An Idiot’s Guide to Self-Publishing… Part One

The idiot in question being yours truly! Having researched the subject, I’ve discovered that self-publishing takes a lot of work, time, effort, and can involve spending what to most of us is a significant amount of money. And all with no guarantee of actually selling any copies of your book, and generating some income. So am I an idiot?

I’ve been submitting my second novel to agents and publishers for some time now, but despite getting some positive feedback, I’ve not found any that are prepared to take it, and me, on. I could give up, put it down to experience, and concentrate on making novel three even better than novel two (and in particular, make sure it has mass appeal).

I’ve made a good start on novel three, and I do think it will be easier to sell than the last, because it’s very topical (sorry, I can’t say anymore than that at the moment – it’s top secret!) But I’m not prepared to give up on novel two just yet. I’m confident of its quality. So why didn’t any publishers or agents want it? It could be because they don’t pay enough attention to unsolicited manuscripts. Or it could be because most of them are too busy publishing so called ‘genre’ titles, many of which may be very good, but which are often formulaic and un-original. Or maybe their judgement on what makes a good read is often somewhat wanting.

Of course, it could just be that my novel two isn’t good enough. I know it’s a subjective viewpoint, but I don’t think so. Which is why I’m going to publish it myself.

Self-publishing has often been considered as something you do if you can’t get a publisher. But in recent years, with the increasing move to digital formats, as well improvements in printing technology (and particularly POD – Print On Demand), for more and more writers, self-publishing is becoming their preferred choice. So it must have something going for it. It certainly seems to be (potentially) a lot cheaper than it used to be, depending on how you go about it. You can publish your book as an ‘e-book’ at no cost at all. But unless you have strong marketing skills, and plenty of time to put them to good use, your book is likely to be nothing more than a single drop that gets lost in an ocean of e-books. And in any case, it would only be available to people who use e-readers. Call me old-fashioned, but what I want is a solid, tangible object – a proper book – that I can hold in my hand. So I’m going to take a chance. There’s a lot to think about.

Editing
The first stage is to get your book ready for publication. For that, I’ve been giving my manuscript a final edit. Most commentators tell you it’s best to get a professional editor to do this. But then, most commentators are professional editors. The idea is that a professional can tell you what’s required to make your book saleable. For me, there are more reasons not to employ a professional, even without considering the substantial cost it adds to the process. The first is the problem of finding someone who knows what they’re doing. Unless you know the business, and can get a reliable recommendation, I suspect this will be difficult.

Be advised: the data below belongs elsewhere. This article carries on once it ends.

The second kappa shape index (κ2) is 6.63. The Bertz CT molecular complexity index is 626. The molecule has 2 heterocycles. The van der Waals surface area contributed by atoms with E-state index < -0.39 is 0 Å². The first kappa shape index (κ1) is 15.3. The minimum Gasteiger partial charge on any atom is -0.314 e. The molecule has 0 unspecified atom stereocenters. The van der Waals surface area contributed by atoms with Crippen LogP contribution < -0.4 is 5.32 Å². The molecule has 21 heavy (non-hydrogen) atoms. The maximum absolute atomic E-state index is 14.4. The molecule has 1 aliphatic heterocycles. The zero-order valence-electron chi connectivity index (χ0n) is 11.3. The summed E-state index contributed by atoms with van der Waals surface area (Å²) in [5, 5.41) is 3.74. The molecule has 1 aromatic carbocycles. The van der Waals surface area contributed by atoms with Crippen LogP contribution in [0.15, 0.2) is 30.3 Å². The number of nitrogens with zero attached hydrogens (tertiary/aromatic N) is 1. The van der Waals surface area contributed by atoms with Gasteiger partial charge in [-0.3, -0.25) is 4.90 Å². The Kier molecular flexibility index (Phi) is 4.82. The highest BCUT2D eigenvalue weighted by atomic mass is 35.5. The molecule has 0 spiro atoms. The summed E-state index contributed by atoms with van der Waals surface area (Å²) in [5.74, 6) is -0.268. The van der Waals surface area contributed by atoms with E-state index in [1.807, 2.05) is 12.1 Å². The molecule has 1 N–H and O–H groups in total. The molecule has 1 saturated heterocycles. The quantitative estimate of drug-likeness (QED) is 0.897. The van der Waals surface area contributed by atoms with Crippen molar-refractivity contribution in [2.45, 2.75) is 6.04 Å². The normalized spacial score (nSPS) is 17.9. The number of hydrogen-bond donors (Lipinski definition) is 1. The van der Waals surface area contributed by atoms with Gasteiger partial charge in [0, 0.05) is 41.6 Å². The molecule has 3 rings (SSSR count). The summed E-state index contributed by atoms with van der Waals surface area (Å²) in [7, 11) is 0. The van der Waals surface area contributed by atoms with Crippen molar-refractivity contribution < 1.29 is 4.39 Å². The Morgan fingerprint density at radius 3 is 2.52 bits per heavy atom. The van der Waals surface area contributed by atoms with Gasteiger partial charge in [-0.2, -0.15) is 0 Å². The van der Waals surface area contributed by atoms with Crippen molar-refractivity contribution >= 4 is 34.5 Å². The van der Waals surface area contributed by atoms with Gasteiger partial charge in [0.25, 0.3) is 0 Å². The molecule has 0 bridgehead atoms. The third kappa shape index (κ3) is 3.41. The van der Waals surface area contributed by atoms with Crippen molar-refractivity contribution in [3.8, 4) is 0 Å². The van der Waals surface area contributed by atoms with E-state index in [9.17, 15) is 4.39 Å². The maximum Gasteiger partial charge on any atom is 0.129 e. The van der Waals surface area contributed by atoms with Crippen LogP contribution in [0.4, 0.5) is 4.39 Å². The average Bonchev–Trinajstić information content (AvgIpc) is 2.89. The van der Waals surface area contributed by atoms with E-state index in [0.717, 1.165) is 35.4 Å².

The second is that there’s no correct answer. I’d give you 10-1 on that if you have your manuscript edited by a professional, and then pass the revised version on to a different professional, they would want to make extensive changes. It comes down to individual taste.

And then, of course, there’s the question of integrity. If you bag yourself a publisher, they will pay for the editing. You can guarantee they will insist on significant re-writes. But if I self-publish, I’ll be paying. It’ll be my book – the director’s cut. I don’t want my novel cut to shreds by an over-zealous, self-assured editor who wants to turn my book into their book. And even if they make it more saleable, they’ll be homogenising it. Most will follow the absurd fashion for removing any text that doesn’t ‘move the story forward’, forgetting that prose can have beauty enough to justify its presence without being enslaved to a narrative. Most will insist on ‘showing not telling’, mistaking books for films. Most will turn my book into a formulaic, light-weight quick-read for the short attention span generation. I know I’m not going to make the best-sellers list with this book, so I want it to at least have integrity – something I think will be appreciated by the few people who do get to read it.

So that’s the final version of the manuscript almost done. The next stage is to find the right self-publishing company. By all accounts, this is a metaphorical minefield…

Text & Images © Graham Wright 2018

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About literarylad

Graham Wright is a freelance writer and author. His first novel, Single Point Perspective, is set in and around the city of Manchester, where he lived and worked for more than fifteen years. His second, Moojara, is set in and around the world, but mostly centres on Perth, Western Australia. Both are works of dramatic literary fiction - imaginative, serious and thoughtful, but with a sense of humour. Graham is currently living in South Wales, where he is busy working on novel number three.
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2 Responses to An Idiot’s Guide to Self-Publishing… Part One

  1. floatinggold says:

    You are so spot on in regards to editors. We (humans) have such different perspectives, which makes me wonder what makes a good (or should I say “the right”) editor.

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